Swimming duo lifts national pride, rest of Team SA inspired
The Times Editorial: We had hardly stopped celebrating Cameron van der Burgh's gold medal than Chad le Clos had another for us. This one was not only unexpected, it was achieved against one of swimming's true greats, Michael Phelps.
A medal for Van der Burgh in the 100m breaststroke had been more or less expected: perhaps a bronze, hopefully a silver. When it turned out to be gold, it was a bonus. Sunday night's victory became Monday morning's big talking point.
Two days later, we dared to hope that Le Clos might follow in the 200m butterfly. Don't get your hopes up, the experts warned. If he wins a medal, especially with Phelps in the race, it will be a rare achievement.
So we listened, but got quite excited when Le Clos was up with the leaders at the start. Then, as he fell behind, we lowered our expectations but became sanguine again as he turned third for the final length. A medal, even a bronze, was within his reach, surely?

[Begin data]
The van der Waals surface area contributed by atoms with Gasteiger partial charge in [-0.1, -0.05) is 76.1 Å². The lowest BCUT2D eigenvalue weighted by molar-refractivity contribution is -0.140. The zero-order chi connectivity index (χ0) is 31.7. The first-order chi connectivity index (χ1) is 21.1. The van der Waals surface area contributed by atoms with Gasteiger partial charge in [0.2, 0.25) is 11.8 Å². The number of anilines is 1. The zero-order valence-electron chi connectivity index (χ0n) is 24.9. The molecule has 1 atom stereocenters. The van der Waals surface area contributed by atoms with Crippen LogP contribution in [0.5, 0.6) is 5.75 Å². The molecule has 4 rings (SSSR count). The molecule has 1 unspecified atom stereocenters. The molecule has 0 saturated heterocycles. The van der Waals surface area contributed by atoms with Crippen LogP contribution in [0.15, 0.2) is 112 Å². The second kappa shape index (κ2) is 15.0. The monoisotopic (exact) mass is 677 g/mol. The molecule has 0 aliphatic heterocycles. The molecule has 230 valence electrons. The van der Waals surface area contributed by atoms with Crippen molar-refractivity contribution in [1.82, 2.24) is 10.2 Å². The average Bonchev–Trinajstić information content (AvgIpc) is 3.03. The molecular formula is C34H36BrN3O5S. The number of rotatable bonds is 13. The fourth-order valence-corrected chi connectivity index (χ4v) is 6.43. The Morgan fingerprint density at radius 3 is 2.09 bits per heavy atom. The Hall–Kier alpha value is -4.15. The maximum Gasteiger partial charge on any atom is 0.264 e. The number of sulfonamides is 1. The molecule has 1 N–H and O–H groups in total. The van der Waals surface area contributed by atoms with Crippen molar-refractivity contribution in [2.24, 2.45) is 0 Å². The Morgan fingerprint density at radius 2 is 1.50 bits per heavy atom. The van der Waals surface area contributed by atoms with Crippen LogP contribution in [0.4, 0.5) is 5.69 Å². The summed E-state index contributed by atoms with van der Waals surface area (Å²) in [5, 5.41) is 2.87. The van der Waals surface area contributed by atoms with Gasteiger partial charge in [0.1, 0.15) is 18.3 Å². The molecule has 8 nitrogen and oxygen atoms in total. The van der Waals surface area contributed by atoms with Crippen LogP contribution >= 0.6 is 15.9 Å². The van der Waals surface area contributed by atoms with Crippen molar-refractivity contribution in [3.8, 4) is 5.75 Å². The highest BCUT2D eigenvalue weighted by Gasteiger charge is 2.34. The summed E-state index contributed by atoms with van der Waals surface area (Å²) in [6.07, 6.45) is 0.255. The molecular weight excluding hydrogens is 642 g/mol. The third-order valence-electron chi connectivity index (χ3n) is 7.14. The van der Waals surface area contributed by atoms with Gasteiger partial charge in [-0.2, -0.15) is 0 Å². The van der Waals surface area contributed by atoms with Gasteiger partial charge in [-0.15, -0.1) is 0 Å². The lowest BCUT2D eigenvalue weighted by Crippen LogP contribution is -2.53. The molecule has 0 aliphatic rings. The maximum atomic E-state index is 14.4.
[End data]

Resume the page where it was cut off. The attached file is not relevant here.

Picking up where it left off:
Nothing, however, prepared us for the drama of that final length. There are now suggestions that it could become a YouTube classic as Le Clos began to reel in first Takeshi Matsuda and then Phelps. The finish came almost in a blur - Phelps gliding in, Le Clos summoning his last bit of strength to reach for the finish, and pip the great American by five-hundredths of a second. As sports scientist Ross Tucker has pointed out, the gold medal was not won by any failure by Phelps, but because Le Clos, in true Olympic style, had gone faster.
So, after just four days of the London Olympics, South Africa has doubled its medal count from Beijing in 2008, when the country's only medal was a silver by long-jumper Khotso Mokoena.
Le Clos and Van der Burgh have done more than win medals and made the nation feel good about itself; they have inspired those South African medal prospects still to come at the Games. There is an outside chance in the rowing today and in the athletics next week.